As usual, it's an odd and not particularly literary production -- though this time they go further than usual in distancing themselves from bookish things: the cover features ... Nicole Kidman.
No, Ms. Kidman hasn't written a book: she's on the cover because she's apparently starring in the soon to be released film version of The Human Stain.
We understand that it's difficult to find eye-catching cover-material for a (supposedly) book-focussed publication (and god forbid they'd forego a headshot and do something like put ... words on the cover), but surely they could do better than this.
Or, if they're already going down the eye-catching route, why not go all the way and offer something truly titillating ?
(Cleavage ! Nudity !)
Despite ostensibly being about books (at least that's our impression, what with the title and so on) -- and despite it being the fall issue, when a great number of new books are coming out -- a major focus of this issue is ... movies.
Yes, the focus is admittedly on literary adaptations, but still, the last thing we need or want in a magazine about books is a Fall Movie Preview (an article which apparently required the talents of three writers).
It's not like we can find "fall book preview" features in all those movie magazines, after all.
The whole issue looks like an admission that focussing on books is a doomed and hopeless exercise, that nobody would buy this magazine if all that Book was about was actually books.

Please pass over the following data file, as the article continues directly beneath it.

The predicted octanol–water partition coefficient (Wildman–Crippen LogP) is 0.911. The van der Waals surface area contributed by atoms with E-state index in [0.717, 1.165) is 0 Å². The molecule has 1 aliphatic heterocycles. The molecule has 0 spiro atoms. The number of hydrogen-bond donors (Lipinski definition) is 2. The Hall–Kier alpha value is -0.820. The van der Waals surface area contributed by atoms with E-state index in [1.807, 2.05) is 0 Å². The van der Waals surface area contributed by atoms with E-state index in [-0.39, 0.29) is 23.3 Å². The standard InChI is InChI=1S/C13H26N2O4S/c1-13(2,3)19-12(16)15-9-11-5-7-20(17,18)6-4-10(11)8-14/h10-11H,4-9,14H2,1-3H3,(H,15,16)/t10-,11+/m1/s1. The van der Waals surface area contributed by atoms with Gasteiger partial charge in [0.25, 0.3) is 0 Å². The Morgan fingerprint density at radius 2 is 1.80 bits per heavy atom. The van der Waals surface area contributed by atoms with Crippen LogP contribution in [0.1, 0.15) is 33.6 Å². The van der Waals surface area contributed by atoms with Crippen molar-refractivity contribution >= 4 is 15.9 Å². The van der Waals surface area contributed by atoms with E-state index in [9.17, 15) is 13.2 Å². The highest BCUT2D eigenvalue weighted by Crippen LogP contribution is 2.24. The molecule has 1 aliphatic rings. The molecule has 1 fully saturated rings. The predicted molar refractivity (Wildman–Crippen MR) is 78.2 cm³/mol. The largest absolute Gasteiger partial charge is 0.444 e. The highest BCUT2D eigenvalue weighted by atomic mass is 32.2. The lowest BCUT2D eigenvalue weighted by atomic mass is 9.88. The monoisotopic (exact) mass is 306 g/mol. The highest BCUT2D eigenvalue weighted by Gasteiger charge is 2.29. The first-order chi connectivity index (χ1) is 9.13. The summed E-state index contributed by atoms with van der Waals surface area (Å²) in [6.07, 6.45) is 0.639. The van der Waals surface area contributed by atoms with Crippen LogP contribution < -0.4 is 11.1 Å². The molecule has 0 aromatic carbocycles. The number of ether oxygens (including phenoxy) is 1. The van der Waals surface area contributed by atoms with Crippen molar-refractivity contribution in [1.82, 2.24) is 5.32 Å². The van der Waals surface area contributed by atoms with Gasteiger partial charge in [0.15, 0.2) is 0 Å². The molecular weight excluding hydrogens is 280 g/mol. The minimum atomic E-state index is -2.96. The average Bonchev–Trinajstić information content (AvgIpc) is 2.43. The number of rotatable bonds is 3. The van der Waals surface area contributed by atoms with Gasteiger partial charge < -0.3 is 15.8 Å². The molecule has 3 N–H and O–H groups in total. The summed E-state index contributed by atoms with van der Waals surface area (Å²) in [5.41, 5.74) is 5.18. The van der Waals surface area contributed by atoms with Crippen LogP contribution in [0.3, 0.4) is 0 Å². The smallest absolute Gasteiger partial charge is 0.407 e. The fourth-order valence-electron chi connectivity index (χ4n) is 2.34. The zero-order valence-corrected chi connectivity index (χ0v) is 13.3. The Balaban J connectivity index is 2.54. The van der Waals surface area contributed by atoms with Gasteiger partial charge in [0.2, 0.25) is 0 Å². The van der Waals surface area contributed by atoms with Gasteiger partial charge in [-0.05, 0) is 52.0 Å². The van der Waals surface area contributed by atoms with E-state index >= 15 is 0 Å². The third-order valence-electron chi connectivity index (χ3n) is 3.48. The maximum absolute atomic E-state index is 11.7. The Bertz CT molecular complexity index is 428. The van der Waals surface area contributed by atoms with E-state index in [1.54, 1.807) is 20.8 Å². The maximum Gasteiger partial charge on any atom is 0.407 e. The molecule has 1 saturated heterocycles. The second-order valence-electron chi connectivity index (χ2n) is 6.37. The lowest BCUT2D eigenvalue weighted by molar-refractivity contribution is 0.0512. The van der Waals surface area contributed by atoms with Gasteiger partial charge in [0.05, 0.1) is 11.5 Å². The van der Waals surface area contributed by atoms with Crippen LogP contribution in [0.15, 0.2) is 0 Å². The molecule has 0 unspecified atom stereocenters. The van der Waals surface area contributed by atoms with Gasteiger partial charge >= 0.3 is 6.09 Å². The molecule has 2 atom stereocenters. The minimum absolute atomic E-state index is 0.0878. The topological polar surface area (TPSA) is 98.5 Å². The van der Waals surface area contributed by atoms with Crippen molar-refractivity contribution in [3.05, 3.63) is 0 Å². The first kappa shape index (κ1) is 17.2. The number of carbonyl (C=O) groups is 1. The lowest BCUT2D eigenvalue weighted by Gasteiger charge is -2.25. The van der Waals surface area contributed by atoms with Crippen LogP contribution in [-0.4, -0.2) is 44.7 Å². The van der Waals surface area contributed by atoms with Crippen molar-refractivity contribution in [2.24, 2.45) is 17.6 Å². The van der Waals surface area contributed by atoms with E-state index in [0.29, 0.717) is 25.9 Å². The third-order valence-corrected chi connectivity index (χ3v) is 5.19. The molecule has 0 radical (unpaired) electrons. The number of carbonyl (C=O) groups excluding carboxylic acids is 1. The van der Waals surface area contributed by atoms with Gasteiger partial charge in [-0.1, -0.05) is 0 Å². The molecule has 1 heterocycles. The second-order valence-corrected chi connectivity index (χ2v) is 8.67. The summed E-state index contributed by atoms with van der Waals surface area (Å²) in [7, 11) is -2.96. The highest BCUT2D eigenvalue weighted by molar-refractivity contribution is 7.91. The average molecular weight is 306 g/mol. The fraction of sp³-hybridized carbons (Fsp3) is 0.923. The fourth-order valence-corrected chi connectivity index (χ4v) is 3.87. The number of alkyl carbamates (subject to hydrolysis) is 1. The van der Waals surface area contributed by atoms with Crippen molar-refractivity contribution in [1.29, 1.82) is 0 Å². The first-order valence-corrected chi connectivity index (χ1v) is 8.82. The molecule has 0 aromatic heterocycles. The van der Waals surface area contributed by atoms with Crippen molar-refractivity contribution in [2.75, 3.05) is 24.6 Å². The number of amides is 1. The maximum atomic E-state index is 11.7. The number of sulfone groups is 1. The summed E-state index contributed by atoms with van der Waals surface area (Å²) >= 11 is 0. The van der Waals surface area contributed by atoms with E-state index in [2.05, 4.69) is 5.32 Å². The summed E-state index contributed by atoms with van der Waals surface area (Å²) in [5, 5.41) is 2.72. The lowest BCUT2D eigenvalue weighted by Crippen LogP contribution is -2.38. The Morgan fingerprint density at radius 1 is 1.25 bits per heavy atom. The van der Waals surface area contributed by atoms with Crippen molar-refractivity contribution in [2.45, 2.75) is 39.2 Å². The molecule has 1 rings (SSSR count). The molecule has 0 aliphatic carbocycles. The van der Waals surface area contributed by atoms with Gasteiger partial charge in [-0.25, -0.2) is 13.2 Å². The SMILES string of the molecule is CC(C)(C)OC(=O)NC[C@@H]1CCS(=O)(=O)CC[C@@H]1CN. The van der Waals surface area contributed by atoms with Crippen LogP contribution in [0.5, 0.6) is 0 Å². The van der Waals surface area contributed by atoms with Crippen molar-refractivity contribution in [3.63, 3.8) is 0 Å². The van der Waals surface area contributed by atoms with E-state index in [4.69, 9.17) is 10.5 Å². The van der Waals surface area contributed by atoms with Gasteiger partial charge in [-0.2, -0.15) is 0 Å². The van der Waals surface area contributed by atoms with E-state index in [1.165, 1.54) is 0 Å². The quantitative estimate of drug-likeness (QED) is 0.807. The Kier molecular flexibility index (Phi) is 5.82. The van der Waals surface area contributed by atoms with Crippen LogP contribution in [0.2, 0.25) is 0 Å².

The whole book-embargo idea baffles us.
If we get a copy of a book and we're in the mood to review it, then we do -- regardless of whether the official publication date was a hundred years ago or is three months in the future.
Granted, we don't get many titles ahead of time (except for foreign-language titles, several of which we've reviewed years before there's been an English translation), but we have published a few reviews months before official publication (most recently Adam Thirlwell's Politics, which we reviewed in June while everybody else is only now getting around to it).
Apparently, some publishers send out review copies with strict embargo instructions.
Nobody has ever sent us any such embargo letter, but we can't imagine we'd respect such demands (though we probably wouldn't go out of our way to rush a review -- we tend to review whatever is both convenient and appealing at the moment).
A recent embargoed title is Martin Amis' Yellow Dog (though we note the embargo didn't stop publisher Jonathan Cape from handing copies out to the Booker judges, who went on to long-list it).